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04-08-2012 11:28 PM
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Manufacturers struggle to preserve ‘shop math’ skills
By JANE M. VON BERGEN — The Philadelphia Inquirer
Posted: 4:00am on Mar 27, 2012; Modified: 8:08am on Mar 27, 2012
Harold’s fork truck is rated for 4,000 pounds. He has to move and stack 10 skids (pallets) of paper, each weighing 1,500 pounds. What is the maximum number of skids he can lift at one time?
If someone wants a job at Case Paper Co., that person had better know how to calculate the answer. Even more basic: Can the person use a tape measure?
“You’d be amazed at how many people can’t read a ruler to one-sixteenth of an inch,” said Lee Cohn of Case Paper. Case converts huge paper rolls into cardboard boxes, pharmaceutical packaging, even lottery tickets.
Gather a bunch of manufacturers like Cohn in a room, and it won’t take them long to start complaining about their inability to find workers adequately skilled in “shop math,” which can include trigonometry and calculus among other types of mathematics.
For years, shop-math skills weren’t really an issue because manufacturing, as a sector of the economy, was a perennial job-shedder. But since early 2010, manufacturers have been hiring – not enough to replace the nearly eight million jobs lost since the late 1970s, but enough to get policymakers worried about workforce capability.
“We want to get people back to work, and there’s a supply of bodies,” said Anthony Girifalco, a vice president of Delaware Valley Industrial Resource Center, a quasi-public group that assists manufacturers. “There’s demand in the manufacturing sector. But how do you close the skills gap?”
Decades of job loss mean that the surviving workers, who are also the most skilled, are nearing retirement age. The pipeline to replace those workers – machinists, tool makers, and others – is woefully inadequate, especially when finding novice workers capable of the simplest calculations is a problem.
Experts in manufacturing and workforce development say that it’s easy to blame schools, but that they’re only part of the problem. The nature of the work itself has changed.
These days, manufacturing is complex – and so is the mathematics involved.
At K’nex Industries Inc., for example -the Hatfield, Pa., manufacturer of the popular construction toy – robotics is increasingly being used on the factory floor, Chief Financial Officer Robert Haines said. That means there are fewer lower-level jobs, but there is a demand for highly skilled workers who can program and repair the robots.
“It used to be if you worked fine with your hands, you could make it. You could have a job,” said Michael A. Lucas, director of the North Montco Technical Career Center, a vocational high school not far from the K’nex plant. “Now, if you cannot do a B average in math, you cannot even obtain that job, because the academic and technical skills must go hand-in-hand.”
Meanwhile, he said, the students most able to handle higher technical demands are choosing college over technical training for manufacturing.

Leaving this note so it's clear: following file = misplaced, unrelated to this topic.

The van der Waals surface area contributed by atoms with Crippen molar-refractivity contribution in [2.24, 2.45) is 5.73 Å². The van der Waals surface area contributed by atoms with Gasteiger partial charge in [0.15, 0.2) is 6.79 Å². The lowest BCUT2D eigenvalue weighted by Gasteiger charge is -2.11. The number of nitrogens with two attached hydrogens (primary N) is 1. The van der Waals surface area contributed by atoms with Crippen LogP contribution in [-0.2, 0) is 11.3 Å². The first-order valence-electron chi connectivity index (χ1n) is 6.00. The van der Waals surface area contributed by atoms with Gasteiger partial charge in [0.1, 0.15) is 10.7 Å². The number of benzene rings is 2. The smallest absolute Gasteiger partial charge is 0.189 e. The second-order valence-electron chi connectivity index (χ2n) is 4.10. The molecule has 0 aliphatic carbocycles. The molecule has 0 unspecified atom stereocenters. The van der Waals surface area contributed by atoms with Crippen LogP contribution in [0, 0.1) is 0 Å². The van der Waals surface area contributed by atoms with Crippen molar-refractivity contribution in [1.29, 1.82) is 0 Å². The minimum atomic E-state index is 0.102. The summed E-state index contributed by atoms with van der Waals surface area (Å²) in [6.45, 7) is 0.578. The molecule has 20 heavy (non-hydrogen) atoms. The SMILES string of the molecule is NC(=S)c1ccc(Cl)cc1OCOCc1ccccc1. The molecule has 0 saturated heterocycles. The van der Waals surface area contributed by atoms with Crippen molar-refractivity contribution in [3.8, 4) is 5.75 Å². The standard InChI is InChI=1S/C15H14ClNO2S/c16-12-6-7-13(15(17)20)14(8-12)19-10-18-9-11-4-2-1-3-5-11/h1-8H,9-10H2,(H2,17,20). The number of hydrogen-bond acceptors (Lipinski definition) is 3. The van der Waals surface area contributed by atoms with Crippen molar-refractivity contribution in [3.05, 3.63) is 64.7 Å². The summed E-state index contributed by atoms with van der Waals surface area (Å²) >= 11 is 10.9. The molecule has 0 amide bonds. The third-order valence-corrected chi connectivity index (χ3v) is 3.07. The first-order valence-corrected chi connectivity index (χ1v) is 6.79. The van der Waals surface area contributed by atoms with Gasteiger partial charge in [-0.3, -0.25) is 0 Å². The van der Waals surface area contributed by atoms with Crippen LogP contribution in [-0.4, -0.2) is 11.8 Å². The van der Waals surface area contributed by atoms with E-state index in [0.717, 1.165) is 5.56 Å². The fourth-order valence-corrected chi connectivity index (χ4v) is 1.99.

Glenn Artman, a professor of science, engineering and technology at Delaware County Community College near Philadelphia, has spent the past 28 years teaching shop math, computer-aided drawing, blueprint reading, and other manufacturing skills.
To him, “shop math” is a misnomer. It’s simply the applied mathematics needed on a job, whatever the job is: A cook needs ratios to convert a recipe that feeds four to one that feeds 40. An auto mechanic needs to calculate cubic-inch displacement to check engine performance. A building-trades worker hanging drywall needs to be able to measure the distance between studs.
Old-timers on the job take their math skills for granted. “It’s so mundane to the people that do it every day,” Artman said. But it’s easy to get rusty, he added: “If you don’t use it, you lose it.”
Relevance is an issue, he said. With the speed of technological change, even instructors with industrial backgrounds have to struggle to stay current.
At the North Montco Technical Career Center, curriculum developer Bob Lacivita has created guides that translate regular high-school mathematics concepts to “shop math.” There are different guides for auto mechanics, cooks and welders.
“The technical program serves as the catalyst for kids to understand math. It’s the motivator,” Lucas said. “We’ve had kids who have had difficult times with algebra and math in the high school setting, but as soon as they make the connection here, they start to do the mathematics, because it is relevant.”
Then, he said, the problem becomes that these students aren’t able to apply what they’ve learned on a practical basis to what they need to score well on the more theoretical mathematics in standardized tests.
“Yet we are being forced to be accountable to those scores and benchmarks,” Hughes said. So the school also translates shop math to regular math for test prep.
Charles Marcantonio, director of employment and training for the Manufacturing Alliance of Philadelphia, said the quasi-governmental organization has developed a basic manufacturing course that includes math instruction.
At Weber Display & Packaging Inc., process manager Chris O’Hearn tells applicants that he’ll teach them how to operate machines that fold, score, and label the boxes his Philadelphia company processes. But they have to be able to pass – using pencil and paper – a 26-question math and reading quiz, with questions like this one: “Multiply 3.6 times 9.6.”
O’Hearn estimated that 10 percent don’t even try. An additional 30 percent can’t pass the quiz, even with unlimited time. “I don’t think there’s anything difficult about it,” he said. “But if they can’t do this, we know they won’t be successful on the job.”
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